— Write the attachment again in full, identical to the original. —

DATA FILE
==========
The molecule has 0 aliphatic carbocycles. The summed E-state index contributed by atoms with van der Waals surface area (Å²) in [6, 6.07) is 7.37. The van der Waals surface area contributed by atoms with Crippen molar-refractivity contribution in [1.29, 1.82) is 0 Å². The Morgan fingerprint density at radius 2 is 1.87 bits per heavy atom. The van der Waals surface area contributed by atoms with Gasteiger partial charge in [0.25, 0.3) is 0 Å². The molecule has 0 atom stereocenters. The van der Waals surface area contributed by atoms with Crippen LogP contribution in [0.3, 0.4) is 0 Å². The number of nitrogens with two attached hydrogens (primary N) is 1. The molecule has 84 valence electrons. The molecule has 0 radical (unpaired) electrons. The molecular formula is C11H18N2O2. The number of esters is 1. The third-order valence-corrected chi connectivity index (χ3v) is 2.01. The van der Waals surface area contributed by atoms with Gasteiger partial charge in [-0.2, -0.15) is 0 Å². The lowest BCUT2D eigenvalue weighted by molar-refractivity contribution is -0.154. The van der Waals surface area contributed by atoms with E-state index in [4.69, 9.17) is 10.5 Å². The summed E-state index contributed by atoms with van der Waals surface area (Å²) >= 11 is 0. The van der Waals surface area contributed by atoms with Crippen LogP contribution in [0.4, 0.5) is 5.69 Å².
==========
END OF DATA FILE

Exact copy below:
The molecule has 0 aliphatic carbocycles. The summed E-state index contributed by atoms with van der Waals surface area (Å²) in [6, 6.07) is 7.37. The van der Waals surface area contributed by atoms with Crippen molar-refractivity contribution in [1.29, 1.82) is 0 Å². The Morgan fingerprint density at radius 2 is 1.87 bits per heavy atom. The van der Waals surface area contributed by atoms with Gasteiger partial charge in [0.25, 0.3) is 0 Å². The molecule has 0 atom stereocenters. The van der Waals surface area contributed by atoms with Crippen LogP contribution in [0.3, 0.4) is 0 Å². The number of nitrogens with two attached hydrogens (primary N) is 1. The molecule has 84 valence electrons. The molecule has 0 radical (unpaired) electrons. The molecular formula is C11H18N2O2. The number of esters is 1. The third-order valence-corrected chi connectivity index (χ3v) is 2.01. The van der Waals surface area contributed by atoms with Gasteiger partial charge in [-0.2, -0.15) is 0 Å². The lowest BCUT2D eigenvalue weighted by molar-refractivity contribution is -0.154. The van der Waals surface area contributed by atoms with E-state index in [4.69, 9.17) is 10.5 Å². The summed E-state index contributed by atoms with van der Waals surface area (Å²) >= 11 is 0. The van der Waals surface area contributed by atoms with Crippen LogP contribution in [0.4, 0.5) is 5.69 Å².